NEW YORK (CNNMoney) -- The fear is back.
The VIX () -- or so-called "fear index" -- roused itself from a long hangover on Thursday, surging nearly 36% to 31.78.
That's a big jump for the index, which languished in the 23 to 24 range for much of Wednesday's trading session despite what appeared to be a healthy amount of fear-inducing news.
The VIX topped the elevated levels, just under 30, it hit in mid-March, when the nuclear catastrophe in Japan became front-page news.
A reading of 30 is typically considered a tipping point for fear. The VIX hit an all-time high of 90 during the height of the financial crisis.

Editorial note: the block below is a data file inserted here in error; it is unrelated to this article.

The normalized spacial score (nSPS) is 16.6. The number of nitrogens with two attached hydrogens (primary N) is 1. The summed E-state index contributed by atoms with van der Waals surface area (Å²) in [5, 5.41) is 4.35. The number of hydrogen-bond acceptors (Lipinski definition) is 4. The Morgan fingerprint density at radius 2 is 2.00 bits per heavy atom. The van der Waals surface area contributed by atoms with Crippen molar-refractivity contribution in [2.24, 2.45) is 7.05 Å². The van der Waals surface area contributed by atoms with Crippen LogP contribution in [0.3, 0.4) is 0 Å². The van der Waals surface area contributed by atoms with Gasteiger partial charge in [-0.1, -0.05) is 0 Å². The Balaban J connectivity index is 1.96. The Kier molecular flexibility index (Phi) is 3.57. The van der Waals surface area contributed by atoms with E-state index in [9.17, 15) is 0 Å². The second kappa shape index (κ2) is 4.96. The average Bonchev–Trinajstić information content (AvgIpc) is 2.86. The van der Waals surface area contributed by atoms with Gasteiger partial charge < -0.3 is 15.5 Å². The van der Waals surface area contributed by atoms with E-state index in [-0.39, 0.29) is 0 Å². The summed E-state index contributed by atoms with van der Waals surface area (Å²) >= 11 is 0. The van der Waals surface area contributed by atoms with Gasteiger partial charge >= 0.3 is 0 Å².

One doesn't have to look far for sources of fear. Europe is struggling to contain its debt crisis. Lawmakers in the U.S. flirted with default before cobbling a last-minute deal to raise the debt ceiling.
And economists have been ringing alarm bells after disappointing readings recently on some key economic indicators, including those measuring consumer spending, manufacturing, job cuts and gross domestic product.
Fear is not only manifesting in the VIX -- it's hitting the market.
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